Mission Misinformation: How It Is Done

The industry is known to misinform the public and the government with half-truths and lies over the years. 

One of the better known deceptions is the use of descriptors such as ‘light’ and ‘mild’ which have been known to mislead smokers into thinking that such light, mild, and low tar cigarettes are less harmful to health than regular cigarettes. Scientific evidence has proven that there is no health benefit to smoking light, mild, and low tar cigarettes and that smoking such cigarettes carries the same risk of lung cancer, heart attacks and other tobacco-caused disease as regular cigarettes.


In Malaysia it has been observed that in the months leading up to the annual National Budget announcement, the tobacco industry would increase press coverage on tobacco smuggling activities in the country and may conduct a ‘tour’ for journalists to showcase its activities for tobacco farmers. This appears to be an attempt to dissuade the government from increasing tobacco tax.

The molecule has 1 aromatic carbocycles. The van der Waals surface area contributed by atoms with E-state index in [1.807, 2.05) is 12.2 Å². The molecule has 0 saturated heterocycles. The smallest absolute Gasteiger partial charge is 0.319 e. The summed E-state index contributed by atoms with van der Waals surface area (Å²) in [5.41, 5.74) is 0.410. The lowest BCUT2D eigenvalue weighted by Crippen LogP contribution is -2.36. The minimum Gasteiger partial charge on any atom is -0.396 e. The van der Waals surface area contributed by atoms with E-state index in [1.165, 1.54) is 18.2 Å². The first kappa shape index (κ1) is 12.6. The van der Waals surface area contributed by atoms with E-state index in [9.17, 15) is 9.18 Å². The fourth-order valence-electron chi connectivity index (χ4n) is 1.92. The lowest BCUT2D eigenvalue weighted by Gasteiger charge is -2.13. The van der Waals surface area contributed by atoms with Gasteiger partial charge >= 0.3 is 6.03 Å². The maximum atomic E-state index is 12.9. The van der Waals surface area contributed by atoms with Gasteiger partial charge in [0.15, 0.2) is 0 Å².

In 2006 in the Philippines, despite not meeting the compliance deadline set by law, PMPMI issued a sworn statement that they had not committed any violation of RA 9211’s health warning provision when in fact, the legal mandate and deadline for compliance is clear under the law. In supporting its argument, PMPMI used a personal (neither legal nor official) opinion given by the Secretary of Health in an ambush phone patch interview as evidence in their favour.8


The following year, after a lower court ruled in their favour, Fortune Tobacco issued numerous misleading press statements regarding the interpretation of RA 9211’s outdoor advertising ban provisions, based on a decision that is not final. PTI also issued statements that they are complying with the law. Then in 2008, PMPMI sent official statements to the media announcing that they are complying with the law with regard to their sponsorship of the Eraserheads concert and that it does not involve a violation of the mass media advertising ban.   PMPMI later withdrew sponsorship after the Department of Health threatened legal prosecution.

In 2008, in relation to a proposed health warning bill in Congress that would ban misleading descriptors such as “light” and “mild” as required under Article 11 of the FCTC, JTI placed newspaper advertisements telling the public that “mild” and “low tar” are not necessarily safer than regular cigarettes. 

In Vietnam, the industry disinformed about the smuggling in the country.